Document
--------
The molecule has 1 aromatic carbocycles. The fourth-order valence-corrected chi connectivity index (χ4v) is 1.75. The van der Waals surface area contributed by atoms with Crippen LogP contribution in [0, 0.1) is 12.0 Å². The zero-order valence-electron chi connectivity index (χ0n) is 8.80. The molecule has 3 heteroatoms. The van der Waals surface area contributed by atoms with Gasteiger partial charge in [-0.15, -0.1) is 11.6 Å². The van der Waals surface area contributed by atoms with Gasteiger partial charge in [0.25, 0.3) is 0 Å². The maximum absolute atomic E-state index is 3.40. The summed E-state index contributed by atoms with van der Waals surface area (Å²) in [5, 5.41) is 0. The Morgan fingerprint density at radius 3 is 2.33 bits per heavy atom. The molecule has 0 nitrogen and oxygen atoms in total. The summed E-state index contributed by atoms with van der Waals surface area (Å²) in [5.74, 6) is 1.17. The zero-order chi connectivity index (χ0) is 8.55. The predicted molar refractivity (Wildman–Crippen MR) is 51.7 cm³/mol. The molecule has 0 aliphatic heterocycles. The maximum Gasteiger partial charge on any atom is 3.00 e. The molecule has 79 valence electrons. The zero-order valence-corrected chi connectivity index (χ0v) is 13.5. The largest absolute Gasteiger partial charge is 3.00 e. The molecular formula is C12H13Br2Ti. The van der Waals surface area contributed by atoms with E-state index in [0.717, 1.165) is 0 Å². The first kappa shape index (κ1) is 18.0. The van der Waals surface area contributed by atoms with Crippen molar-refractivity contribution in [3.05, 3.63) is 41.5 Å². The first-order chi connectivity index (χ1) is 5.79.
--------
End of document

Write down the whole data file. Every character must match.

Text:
The molecule has 1 aromatic carbocycles. The fourth-order valence-corrected chi connectivity index (χ4v) is 1.75. The van der Waals surface area contributed by atoms with Crippen LogP contribution in [0, 0.1) is 12.0 Å². The zero-order valence-electron chi connectivity index (χ0n) is 8.80. The molecule has 3 heteroatoms. The van der Waals surface area contributed by atoms with Gasteiger partial charge in [-0.15, -0.1) is 11.6 Å². The van der Waals surface area contributed by atoms with Gasteiger partial charge in [0.25, 0.3) is 0 Å². The maximum absolute atomic E-state index is 3.40. The summed E-state index contributed by atoms with van der Waals surface area (Å²) in [5, 5.41) is 0. The Morgan fingerprint density at radius 3 is 2.33 bits per heavy atom. The molecule has 0 nitrogen and oxygen atoms in total. The summed E-state index contributed by atoms with van der Waals surface area (Å²) in [5.74, 6) is 1.17. The zero-order chi connectivity index (χ0) is 8.55. The predicted molar refractivity (Wildman–Crippen MR) is 51.7 cm³/mol. The molecule has 0 aliphatic heterocycles. The maximum Gasteiger partial charge on any atom is 3.00 e. The molecule has 79 valence electrons. The zero-order valence-corrected chi connectivity index (χ0v) is 13.5. The largest absolute Gasteiger partial charge is 3.00 e. The molecular formula is C12H13Br2Ti. The van der Waals surface area contributed by atoms with E-state index in [0.717, 1.165) is 0 Å². The first kappa shape index (κ1) is 18.0. The van der Waals surface area contributed by atoms with Crippen molar-refractivity contribution in [3.05, 3.63) is 41.5 Å². The first-order chi connectivity index (χ1) is 5.79.